It’s here.

By which I mean you can buy the book.

You can buy it as a paperback from

You can buy it straight to your Kindle from Amazon US | UK.

You can buy it in a number of ebook formats from a number of epublishing sites, by searching “The Next Big One Derek Des Anges”.

And you should buy it, because god knows where you’re going to find another epidemic thriller with an anxious bisexual hero and the world’s least flappable trans woman scientist in a major starring role. You’re certainly not going to see much in the way of critique of media reporting of disease, and you won’t get much debate. This book is not The Hot Zone. I promise you that much.

With the number of UK cases hitting a hundred, it’s clear that KBV is a problem which isn’t going away. Downing Street have released the following statement: “The total number of KBV cases in the UK is still comparatively small, and we are confident that the disease can be contained. NHS leaflets advising on lifestyle and behaviour changes which can help protect against infection will be available soon. We ask the public to remain calm and to continue to behave responsibly about their health in all areas.

Vocational journalism student Ben Martin is the last person who ought to be investigating a major viral outbreak. He doesn’t know a single damn thing about biology; he pays his rent by DJing for hipsters. He’s nervous, easily-discouraged, and not over his ex.

But it’s him who ends up with the assignment, and it’s him who ends up facing down the truth: there is more to this than meets the eye.

I Love Living In The Future: New Shit Exists!

While I am usually too suspicious of purported developments (and too broke) to actually buy them until they’re old hat, I do love to waste my time on new inventions websites fantasising about what could be achieved if I were only a) rich b) rich, and c) really, really rich (if you’d like to help me become slightly less poor: products are available to assist).

I’ve collected together some of the best, most lunatic, or most avarice-inspiring things I’ve seen.

The Compute Plug.

Computer Plug

An entire computer in a plug. Perfect for the space-deprived being of tomorrow or, given rent prices in London, New York, and Tokyo, the space-deprived being of today.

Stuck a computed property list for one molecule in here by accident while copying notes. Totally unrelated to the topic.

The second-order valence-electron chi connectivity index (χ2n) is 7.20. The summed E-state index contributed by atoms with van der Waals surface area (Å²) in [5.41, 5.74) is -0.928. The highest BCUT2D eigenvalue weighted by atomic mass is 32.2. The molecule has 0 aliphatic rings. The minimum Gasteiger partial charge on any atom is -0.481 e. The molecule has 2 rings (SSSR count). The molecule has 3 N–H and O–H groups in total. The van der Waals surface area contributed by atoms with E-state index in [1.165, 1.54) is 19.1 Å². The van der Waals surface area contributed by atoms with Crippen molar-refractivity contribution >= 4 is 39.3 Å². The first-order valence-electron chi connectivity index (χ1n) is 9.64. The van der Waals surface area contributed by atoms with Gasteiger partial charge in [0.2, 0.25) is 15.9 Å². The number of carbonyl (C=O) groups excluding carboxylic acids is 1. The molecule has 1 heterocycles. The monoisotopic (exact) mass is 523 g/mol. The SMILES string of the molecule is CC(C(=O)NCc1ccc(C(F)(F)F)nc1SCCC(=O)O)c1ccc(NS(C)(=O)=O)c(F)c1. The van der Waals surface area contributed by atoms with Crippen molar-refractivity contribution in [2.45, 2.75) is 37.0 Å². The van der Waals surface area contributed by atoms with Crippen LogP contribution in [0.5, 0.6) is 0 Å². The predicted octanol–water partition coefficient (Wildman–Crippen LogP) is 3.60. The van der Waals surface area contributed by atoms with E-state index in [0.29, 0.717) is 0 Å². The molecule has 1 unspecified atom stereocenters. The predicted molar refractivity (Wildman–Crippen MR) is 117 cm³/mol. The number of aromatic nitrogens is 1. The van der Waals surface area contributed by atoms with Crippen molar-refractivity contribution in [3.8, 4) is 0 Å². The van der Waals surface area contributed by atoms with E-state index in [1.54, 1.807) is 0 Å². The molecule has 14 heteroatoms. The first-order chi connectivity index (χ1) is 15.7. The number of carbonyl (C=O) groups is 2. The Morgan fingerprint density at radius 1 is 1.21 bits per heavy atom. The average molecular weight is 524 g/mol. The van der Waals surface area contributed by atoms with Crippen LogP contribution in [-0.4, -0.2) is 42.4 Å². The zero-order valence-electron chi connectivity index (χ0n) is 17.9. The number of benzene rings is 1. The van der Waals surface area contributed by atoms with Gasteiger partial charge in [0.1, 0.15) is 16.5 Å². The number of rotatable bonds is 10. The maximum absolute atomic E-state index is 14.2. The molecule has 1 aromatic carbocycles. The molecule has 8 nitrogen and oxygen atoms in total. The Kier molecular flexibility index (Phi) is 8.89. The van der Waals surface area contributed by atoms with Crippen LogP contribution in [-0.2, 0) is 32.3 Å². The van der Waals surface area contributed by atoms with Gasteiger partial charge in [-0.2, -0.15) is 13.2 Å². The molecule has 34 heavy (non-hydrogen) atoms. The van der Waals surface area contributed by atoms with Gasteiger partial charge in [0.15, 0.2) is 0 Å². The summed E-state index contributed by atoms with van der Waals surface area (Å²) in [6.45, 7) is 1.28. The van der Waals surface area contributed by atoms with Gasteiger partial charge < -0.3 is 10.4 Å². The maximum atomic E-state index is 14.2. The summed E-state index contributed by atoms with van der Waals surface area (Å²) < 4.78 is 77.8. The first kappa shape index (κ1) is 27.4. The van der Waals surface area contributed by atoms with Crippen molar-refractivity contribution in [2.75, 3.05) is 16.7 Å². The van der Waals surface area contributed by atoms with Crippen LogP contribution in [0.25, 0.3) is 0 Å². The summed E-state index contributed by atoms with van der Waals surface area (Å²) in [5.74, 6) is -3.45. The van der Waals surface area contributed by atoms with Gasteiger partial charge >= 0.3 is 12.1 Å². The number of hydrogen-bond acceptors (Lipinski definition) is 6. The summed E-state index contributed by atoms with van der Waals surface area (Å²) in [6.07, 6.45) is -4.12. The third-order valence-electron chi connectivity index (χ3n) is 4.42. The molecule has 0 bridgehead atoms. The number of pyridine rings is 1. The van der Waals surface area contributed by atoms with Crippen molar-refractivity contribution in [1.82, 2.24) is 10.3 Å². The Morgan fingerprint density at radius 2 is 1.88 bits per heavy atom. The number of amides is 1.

Addressing some of the housing issues and the time taken to build both furniture and shelter, these are literally construction-sized Lego blocks, something I have been dreaming of since I was a wee ‘un. Brilliant. Website here.

Motorized Unicycle Thing.

I’m not going to lie, I see people on these in the street occasionally and I think they look like prize wankers, but I’m sure when it’s more normalised and they’re cheaper this will become a perfectly acceptable means of transport in London, especially if they are given their own lane and don’t get in the way of pedestrians and cyclists.

Leather Bag Scarf.

No exciting new technology here, but I’m sure that in the permanent hellish Mad Max-esque post-apocalyptic wasteland that we’re going to endure in, oh, about thirty years or so, this will be a stylish and multipurpose alternative to the bum-bag.

The Drumi.


A washing machine that is operated entirely by pedal power.



For the cocktail bar in, I dunno, your space Limo. Listen, my space Limo is going to have a cocktail bar, okay. You can have a coffee machine in yours. I don’t drink coffee.



A suitcase that turns into a set of shelves, because if you’re going to be itinerant for your job, you may as well accept that fact with good grace. Pairs nicely with the workstation suitcase, which means that with only two pieces of checked luggage you are ready to accept that you no longer own your existence! Corporate dystopia is Now.


More for the dark dystopian post-apocalyptic future where for some reason there are no Wifi hotspots but still internet, or more realistically for uploading safari photos if you are too impatient to wait until you get back to the very nice hotel in Nairobi with the perfectly good Wifi, you spoiled dick. Caution: It is a Kickstarter project which to me usually reads as either a scam or “a lot of money to wait a very long time for potentially nothing”, so there you go.

Sony All-in-One MP3-player/headphones.

Another slow step towards just streaming music directly into your brain, but this one cuts out the continual advertising.

Tumeta Frozen Smoothie Maker.

It’s a tiny cutesy egg that that shits out ice-cream-esque “healthy” desserts that probably still aren’t as healthy as just eating frozen grapes from the freezer, which I am this minute about to do, and it’s totally pointless and every time the temperature goes over 22C I go back and look at the product page like I’ve been hypnotised by the God of Bad Decisions. Why do I want this?

Thank Slim Hand Scanner

In the Future, this is what you’ll be using to digitise the relentless paperwork that continues to happen to your office at the cost of the lunar forests because some fucking backward asswipe refuses to learn how to put their signature on a PDF. You know that.

August Links Post

Things I have done

Things friends have done

  • Almost immediately crowd-funded an illustrated version of the Ars Goetia, well done Lucian!

Things strangers have done

  • Come up with Oystercard wristbands, which I want like I want chocolate gin and world peace, because it would be satisfying and useful and it displays your balance! You don’t have to be at an Oyster machine to know how much is on there! These things need to become a reality immediately. I will pay the price. (Edit: Friend who works In Trains says this is not feasible, and I am upset).